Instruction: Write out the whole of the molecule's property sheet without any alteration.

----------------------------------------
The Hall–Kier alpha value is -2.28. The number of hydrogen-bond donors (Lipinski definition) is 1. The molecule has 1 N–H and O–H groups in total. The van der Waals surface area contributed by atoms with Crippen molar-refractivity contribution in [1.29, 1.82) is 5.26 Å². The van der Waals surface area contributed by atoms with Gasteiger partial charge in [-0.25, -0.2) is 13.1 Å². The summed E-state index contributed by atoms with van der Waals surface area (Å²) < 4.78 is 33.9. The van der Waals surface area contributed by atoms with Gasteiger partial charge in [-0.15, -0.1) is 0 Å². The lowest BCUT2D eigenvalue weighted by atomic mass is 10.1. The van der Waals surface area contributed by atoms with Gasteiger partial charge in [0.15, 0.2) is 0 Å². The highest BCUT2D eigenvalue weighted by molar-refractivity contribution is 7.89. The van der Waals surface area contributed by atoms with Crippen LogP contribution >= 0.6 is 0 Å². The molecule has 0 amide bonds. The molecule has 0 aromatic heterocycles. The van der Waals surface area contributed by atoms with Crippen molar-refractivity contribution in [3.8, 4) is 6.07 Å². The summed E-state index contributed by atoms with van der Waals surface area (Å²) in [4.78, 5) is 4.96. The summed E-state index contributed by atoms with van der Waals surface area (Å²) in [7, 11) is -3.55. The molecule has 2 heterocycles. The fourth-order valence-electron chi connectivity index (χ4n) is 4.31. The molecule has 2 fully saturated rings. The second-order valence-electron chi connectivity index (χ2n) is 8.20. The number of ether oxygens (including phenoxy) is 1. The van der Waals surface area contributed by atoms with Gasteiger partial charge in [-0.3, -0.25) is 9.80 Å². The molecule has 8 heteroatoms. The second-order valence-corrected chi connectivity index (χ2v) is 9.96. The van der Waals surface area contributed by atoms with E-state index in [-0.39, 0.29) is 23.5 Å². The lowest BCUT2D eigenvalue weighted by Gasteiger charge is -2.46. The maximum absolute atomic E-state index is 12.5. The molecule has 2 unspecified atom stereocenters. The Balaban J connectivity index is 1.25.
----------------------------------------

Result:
The Hall–Kier alpha value is -2.28. The number of hydrogen-bond donors (Lipinski definition) is 1. The molecule has 1 N–H and O–H groups in total. The van der Waals surface area contributed by atoms with Crippen molar-refractivity contribution in [1.29, 1.82) is 5.26 Å². The van der Waals surface area contributed by atoms with Gasteiger partial charge in [-0.25, -0.2) is 13.1 Å². The summed E-state index contributed by atoms with van der Waals surface area (Å²) < 4.78 is 33.9. The van der Waals surface area contributed by atoms with Gasteiger partial charge in [-0.15, -0.1) is 0 Å². The lowest BCUT2D eigenvalue weighted by atomic mass is 10.1. The van der Waals surface area contributed by atoms with Gasteiger partial charge in [0.15, 0.2) is 0 Å². The highest BCUT2D eigenvalue weighted by molar-refractivity contribution is 7.89. The van der Waals surface area contributed by atoms with Crippen LogP contribution >= 0.6 is 0 Å². The molecule has 0 amide bonds. The molecule has 0 aromatic heterocycles. The van der Waals surface area contributed by atoms with Crippen molar-refractivity contribution in [3.8, 4) is 6.07 Å². The summed E-state index contributed by atoms with van der Waals surface area (Å²) in [4.78, 5) is 4.96. The summed E-state index contributed by atoms with van der Waals surface area (Å²) in [7, 11) is -3.55. The molecule has 2 heterocycles. The fourth-order valence-electron chi connectivity index (χ4n) is 4.31. The molecule has 2 fully saturated rings. The second-order valence-electron chi connectivity index (χ2n) is 8.20. The number of ether oxygens (including phenoxy) is 1. The van der Waals surface area contributed by atoms with Gasteiger partial charge in [-0.3, -0.25) is 9.80 Å². The molecule has 8 heteroatoms. The second-order valence-corrected chi connectivity index (χ2v) is 9.96. The van der Waals surface area contributed by atoms with E-state index in [-0.39, 0.29) is 23.5 Å². The lowest BCUT2D eigenvalue weighted by Gasteiger charge is -2.46. The maximum absolute atomic E-state index is 12.5. The molecule has 2 unspecified atom stereocenters. The Balaban J connectivity index is 1.25.